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What Your Boss Wants To Know About Workplace Drug Testing

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Most businesses put workplace drug testing in place because of a recent incident on the job. There may have been rumors of employees using drugs or suspicious behavior. There may have been paraphernalia found on company property. Regardless of the reason, you need to answer these questions before you start drug testing employees. This will reduce your company's exposure to risk and liability. Your boss will thank you for doing the research. 

Is workplace drug testing legal?

Yes. The Drug-Free Workplace Act of 1988 requires federal contractors and grantees to establish drug-free workplaces. This includes drug testing. Shortly after the act was put in place, the Department of Transportation (DOT) issued rules to establish drug-free workplaces. Ever since then, many private sector employers have implemented drug testing. Court decisions have supported the rights of all employers to drug test employees. Employers have stayed on the safe side by modeling their policies after the Federal standards. 

As long as you're taking adverse action against employees, your business has a legal risk. For example, an employee may make an unemployment claim if you fire them for testing positive for drugs. To mitigate this risk, it's important to have a written workplace drug testing policy

Your workplace drug testing policy should outline the rules your business should follow for employment drug testing. It should also include employee's prohibited behavior and disciplinary action. Make sure your drug testing policy meets the Federal and state laws on workplace drug testing.   

What are the advantages of workplace drug testing?

A 2011 SHRM survey uncovered some interesting advantages. Half of the respondents reported lower employee absenteeism rates after implementing drug testing. Also, half reported lower workers' compensation claims. One out of five businesses experienced higher productivity rates. Sixteen percent of businesses saw a decrease in turnover rates.  

  • Lower absenteeism
  • Lower workers' compensation claims
  • Higher productivity 
  • Decrease in turnover

A 2010 article written by The Journal Of Global Drug Policy And Practice included specific examples. The owner of Warner Plumbing estimated a $385,000 savings in compensation and insurance premiums. With the reduced turnover, the company saved at least $20,000 on personnel advertising and hiring cost per year. As you can see, there is a cost-benefit to workplace drug testing. But, everyone has a budget so, what's the bottom line?

How much does drug testing cost?

It varies. The average price range for a urine drug test is between $30-$60. It's also going to depend on a lot of factors such as the testing methodologies and the service providers you contract with. Alternative testing samples such as hair and oral fluid pricing will go up from there.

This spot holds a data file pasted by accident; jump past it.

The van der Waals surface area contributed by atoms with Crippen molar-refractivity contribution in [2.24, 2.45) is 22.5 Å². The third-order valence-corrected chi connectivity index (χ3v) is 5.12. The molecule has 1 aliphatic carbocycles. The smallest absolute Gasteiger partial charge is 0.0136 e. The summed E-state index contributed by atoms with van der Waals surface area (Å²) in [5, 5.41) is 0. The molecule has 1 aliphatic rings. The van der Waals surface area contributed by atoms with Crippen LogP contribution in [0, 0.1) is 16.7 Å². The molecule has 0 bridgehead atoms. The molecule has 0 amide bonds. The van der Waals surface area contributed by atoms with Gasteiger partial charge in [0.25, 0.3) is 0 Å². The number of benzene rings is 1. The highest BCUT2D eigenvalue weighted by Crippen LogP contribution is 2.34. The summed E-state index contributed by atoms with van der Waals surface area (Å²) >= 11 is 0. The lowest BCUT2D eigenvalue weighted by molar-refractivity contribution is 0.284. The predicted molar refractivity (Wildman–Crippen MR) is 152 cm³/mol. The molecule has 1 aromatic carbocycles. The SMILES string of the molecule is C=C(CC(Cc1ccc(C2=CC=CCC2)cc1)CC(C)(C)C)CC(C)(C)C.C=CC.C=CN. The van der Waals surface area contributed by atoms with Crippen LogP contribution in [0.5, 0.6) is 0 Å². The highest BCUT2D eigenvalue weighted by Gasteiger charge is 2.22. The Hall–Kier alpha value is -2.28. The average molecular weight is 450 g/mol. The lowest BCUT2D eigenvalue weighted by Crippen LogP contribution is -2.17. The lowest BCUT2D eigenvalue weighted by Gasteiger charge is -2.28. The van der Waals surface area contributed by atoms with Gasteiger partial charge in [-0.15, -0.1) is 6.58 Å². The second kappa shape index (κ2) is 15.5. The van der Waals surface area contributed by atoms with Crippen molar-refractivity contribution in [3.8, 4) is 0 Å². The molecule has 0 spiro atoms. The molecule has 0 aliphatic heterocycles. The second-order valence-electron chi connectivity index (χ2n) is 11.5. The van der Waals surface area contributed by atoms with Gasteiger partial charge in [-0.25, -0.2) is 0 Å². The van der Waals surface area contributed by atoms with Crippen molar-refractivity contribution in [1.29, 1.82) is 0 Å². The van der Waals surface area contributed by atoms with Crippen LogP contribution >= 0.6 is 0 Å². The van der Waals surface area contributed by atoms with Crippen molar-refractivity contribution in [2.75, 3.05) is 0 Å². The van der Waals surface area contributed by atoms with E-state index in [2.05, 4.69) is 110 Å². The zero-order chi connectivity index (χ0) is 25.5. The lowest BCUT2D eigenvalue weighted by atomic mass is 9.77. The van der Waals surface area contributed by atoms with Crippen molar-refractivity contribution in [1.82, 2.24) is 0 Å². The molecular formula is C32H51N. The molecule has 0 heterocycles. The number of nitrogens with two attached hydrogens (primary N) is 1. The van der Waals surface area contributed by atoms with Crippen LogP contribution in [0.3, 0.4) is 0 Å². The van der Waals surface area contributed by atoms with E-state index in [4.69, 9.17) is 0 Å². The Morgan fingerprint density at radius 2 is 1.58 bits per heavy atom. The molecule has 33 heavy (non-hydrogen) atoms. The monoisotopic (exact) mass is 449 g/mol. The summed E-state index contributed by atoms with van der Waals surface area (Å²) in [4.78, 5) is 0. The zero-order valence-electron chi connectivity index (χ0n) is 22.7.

Beware of a la carte drug test pricing. For example, a positive drug test price that is higher than a negative drug test. This is a nightmare for accounts payable because it's difficult to reconcile. We prefer packaged or flat rate pricing. Also, look out for excessive administration fees. These can add up fast. For example, a fee for every employee you have on record. 

For random drug testing, a cost hack is to join a consortium. A consortium allows your employees to be randomly selected at a lower testing rate. You can also get drug test discounts for joining a larger testing pool. 

When should you drug test applicants and employees?

The six most common reasons when to drug test employees are:

  • Pre-employment
  • Random
  • Post-accident
  • Reasonable Suspicion/For Cause
  • Return-to-duty
  • Follow-up

These are modeled after the DOT agency's regulations. For private sector employers, you have a fair amount of latitude when it comes to drug testing. Just make sure these are outlined in your drug testing policy. Other reasons include blanket testing, probationary, pre-promotion, and return-after-illness. 

Businesses that put in place workplace drug testing have experienced reduced absenteeism rates and a decrease in worker's compensation rates. They've also experienced increased production rates and a decrease in employee turnover rates. It seems clear that the advantages of drug testing far outweigh the costs. Keep in mind that drug testing is only one part of a drug-free workplace program. Successful programs integrate drug testing with employee education, supervisor training, and employee assistance.  

For a more comprehensive guide, check out Drug-Free Workplace - A Human Resources Guide. 

5041 Last modified on Thursday, 04 January 2018
Hagen DeRouen

Co-founder & CEO at Screensoft. 10+ years of experience with employment screening program management and guidance. Certifications including FCRA basic, MRO assistant, and professional collector trainer.